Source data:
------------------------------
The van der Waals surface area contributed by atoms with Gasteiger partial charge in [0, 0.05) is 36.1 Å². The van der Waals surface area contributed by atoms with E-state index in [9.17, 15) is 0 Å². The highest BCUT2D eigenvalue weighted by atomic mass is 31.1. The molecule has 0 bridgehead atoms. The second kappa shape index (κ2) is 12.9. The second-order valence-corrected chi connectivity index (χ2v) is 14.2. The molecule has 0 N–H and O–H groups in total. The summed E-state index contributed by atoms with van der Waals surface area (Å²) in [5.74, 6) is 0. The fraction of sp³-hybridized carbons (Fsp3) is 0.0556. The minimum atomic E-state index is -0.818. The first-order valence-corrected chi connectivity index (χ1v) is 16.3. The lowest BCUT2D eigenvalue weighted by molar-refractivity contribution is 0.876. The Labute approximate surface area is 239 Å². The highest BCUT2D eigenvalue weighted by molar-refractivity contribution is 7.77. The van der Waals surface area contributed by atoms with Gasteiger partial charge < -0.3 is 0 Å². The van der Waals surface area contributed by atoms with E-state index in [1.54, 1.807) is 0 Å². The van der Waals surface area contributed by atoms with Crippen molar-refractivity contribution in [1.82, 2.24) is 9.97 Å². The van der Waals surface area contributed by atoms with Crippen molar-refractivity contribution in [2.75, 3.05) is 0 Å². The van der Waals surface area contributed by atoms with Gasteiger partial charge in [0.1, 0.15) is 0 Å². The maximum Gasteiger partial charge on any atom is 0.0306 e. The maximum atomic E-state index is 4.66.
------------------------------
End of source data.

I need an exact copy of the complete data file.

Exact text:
The van der Waals surface area contributed by atoms with Gasteiger partial charge in [0, 0.05) is 36.1 Å². The van der Waals surface area contributed by atoms with E-state index in [9.17, 15) is 0 Å². The highest BCUT2D eigenvalue weighted by atomic mass is 31.1. The molecule has 0 bridgehead atoms. The second kappa shape index (κ2) is 12.9. The second-order valence-corrected chi connectivity index (χ2v) is 14.2. The molecule has 0 N–H and O–H groups in total. The summed E-state index contributed by atoms with van der Waals surface area (Å²) in [5.74, 6) is 0. The fraction of sp³-hybridized carbons (Fsp3) is 0.0556. The minimum atomic E-state index is -0.818. The first-order valence-corrected chi connectivity index (χ1v) is 16.3. The lowest BCUT2D eigenvalue weighted by molar-refractivity contribution is 0.876. The Labute approximate surface area is 239 Å². The highest BCUT2D eigenvalue weighted by molar-refractivity contribution is 7.77. The van der Waals surface area contributed by atoms with Gasteiger partial charge < -0.3 is 0 Å². The van der Waals surface area contributed by atoms with E-state index in [1.54, 1.807) is 0 Å². The van der Waals surface area contributed by atoms with Crippen molar-refractivity contribution in [1.82, 2.24) is 9.97 Å². The van der Waals surface area contributed by atoms with Crippen molar-refractivity contribution in [2.75, 3.05) is 0 Å². The van der Waals surface area contributed by atoms with Gasteiger partial charge in [0.1, 0.15) is 0 Å². The maximum Gasteiger partial charge on any atom is 0.0306 e. The maximum atomic E-state index is 4.66.